WASHINGTON, DC – Pennsylvania U.S. Senator John Fetterman, along with colleagues Senators Sherrod Brown (D-OH) and Tina Smith (D-MN), today sent a letter to the Commodity Futures Trading Commission (CFTC) Chairman Rostin Behnam sharing their serious concerns with the CFTC’s Proposed Rule on Seeded Funds and Money Market Funds, which they called a “step in the wrong direction” that would “undermine the goals of Dodd-Frank.”
The Dodd-Frank Wall Street Reform and Consumer Protection Act, passed by Congress in 2010, set up comprehensive rules for swap agreements after they significantly contributed to the 2008 financial crisis. Dodd-Frank required the CFTC to set rules for swaps that ensure counterparties hold enough collateral. This collateral protects swap market participants and prevents the kind of dangerous risk-taking that nearly destroyed the financial system in 2008.
The CFTC’s proposed rule would increase market instability by decreasing collateral requirements for some swaps. It would reduce or eliminate initial margin requirements for a subset of swap market participants. Critically, the rule creates a divergence with bank regulators, setting up two sets of rules for swaps: one set of rules that apply to non-bank swap dealers and another set of rules for prudentially regulated swap dealers.
Put simply, if finalized, this rule would roll back a critical piece of Dodd-Frank and put the nation’s financial stability at risk.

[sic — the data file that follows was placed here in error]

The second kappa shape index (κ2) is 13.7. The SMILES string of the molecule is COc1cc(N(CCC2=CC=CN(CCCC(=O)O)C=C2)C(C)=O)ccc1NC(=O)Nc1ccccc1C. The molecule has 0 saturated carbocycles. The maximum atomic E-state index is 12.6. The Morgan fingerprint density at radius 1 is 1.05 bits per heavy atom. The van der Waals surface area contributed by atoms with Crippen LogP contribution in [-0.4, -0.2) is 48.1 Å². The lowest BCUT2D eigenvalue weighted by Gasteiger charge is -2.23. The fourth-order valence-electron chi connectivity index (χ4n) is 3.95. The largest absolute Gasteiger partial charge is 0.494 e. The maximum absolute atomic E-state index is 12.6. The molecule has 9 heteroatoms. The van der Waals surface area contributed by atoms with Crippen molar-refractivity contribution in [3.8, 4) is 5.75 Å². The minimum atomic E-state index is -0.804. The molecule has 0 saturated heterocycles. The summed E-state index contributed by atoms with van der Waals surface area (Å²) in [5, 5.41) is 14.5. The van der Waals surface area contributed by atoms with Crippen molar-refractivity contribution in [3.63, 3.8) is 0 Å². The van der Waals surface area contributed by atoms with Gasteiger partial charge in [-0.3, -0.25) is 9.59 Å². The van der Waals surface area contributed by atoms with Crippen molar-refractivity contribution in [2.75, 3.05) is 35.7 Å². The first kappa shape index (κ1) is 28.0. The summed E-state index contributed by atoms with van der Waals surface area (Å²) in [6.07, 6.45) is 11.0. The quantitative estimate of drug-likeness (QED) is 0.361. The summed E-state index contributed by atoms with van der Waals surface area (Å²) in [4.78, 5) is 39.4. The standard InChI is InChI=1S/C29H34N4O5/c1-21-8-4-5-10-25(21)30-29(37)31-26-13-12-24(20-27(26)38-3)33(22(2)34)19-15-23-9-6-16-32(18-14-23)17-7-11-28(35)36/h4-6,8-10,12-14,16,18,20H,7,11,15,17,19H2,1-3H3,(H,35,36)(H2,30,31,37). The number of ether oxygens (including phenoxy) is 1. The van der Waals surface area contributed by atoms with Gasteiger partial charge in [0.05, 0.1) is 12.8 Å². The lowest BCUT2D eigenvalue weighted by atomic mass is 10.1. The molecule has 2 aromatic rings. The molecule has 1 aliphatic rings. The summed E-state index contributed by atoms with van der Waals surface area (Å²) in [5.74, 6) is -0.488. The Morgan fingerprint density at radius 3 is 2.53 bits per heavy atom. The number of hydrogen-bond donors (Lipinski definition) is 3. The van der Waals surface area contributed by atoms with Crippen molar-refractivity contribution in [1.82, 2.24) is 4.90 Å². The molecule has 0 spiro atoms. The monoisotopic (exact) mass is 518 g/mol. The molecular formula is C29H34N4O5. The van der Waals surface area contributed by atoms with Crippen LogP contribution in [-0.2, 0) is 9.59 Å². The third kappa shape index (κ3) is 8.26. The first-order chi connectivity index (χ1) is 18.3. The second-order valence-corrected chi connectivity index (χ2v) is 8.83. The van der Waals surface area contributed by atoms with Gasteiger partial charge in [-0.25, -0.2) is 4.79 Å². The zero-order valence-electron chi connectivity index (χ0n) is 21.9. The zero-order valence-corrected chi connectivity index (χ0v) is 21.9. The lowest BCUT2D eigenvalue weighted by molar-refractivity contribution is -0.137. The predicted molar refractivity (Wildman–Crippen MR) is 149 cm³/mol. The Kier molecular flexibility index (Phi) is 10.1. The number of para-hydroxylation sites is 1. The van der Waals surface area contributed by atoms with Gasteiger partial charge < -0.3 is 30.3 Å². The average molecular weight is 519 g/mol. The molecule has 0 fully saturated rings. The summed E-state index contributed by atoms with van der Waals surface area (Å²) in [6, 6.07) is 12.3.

“The 2008 financial crisis showed the dangers that swaps can pose to economic stability, and Dodd-Frank directed regulators, including the CFTC, to require initial margin for uncleared swaps specifically to reduce those risks,” the Senators wrote. “It is vital for the CFTC to continue upholding its Dodd-Frank mandate and to maintain high standards and safeguards for this important market.”
“As members of both the Agriculture and Banking, Housing, and Urban Affairs Committees, we are particularly concerned that the CFTC proposes to unilaterally deregulate some market participants without coordination with prudential regulators overseeing other participants in the swaps market,” wrote the Senators. “This regulatory divergence would invite regulatory arbitrage, a regulatory race to the bottom, and likely incentivize the movement of some uncleared swap transactions from prudentially regulated swap dealers to non-bank swap dealers.”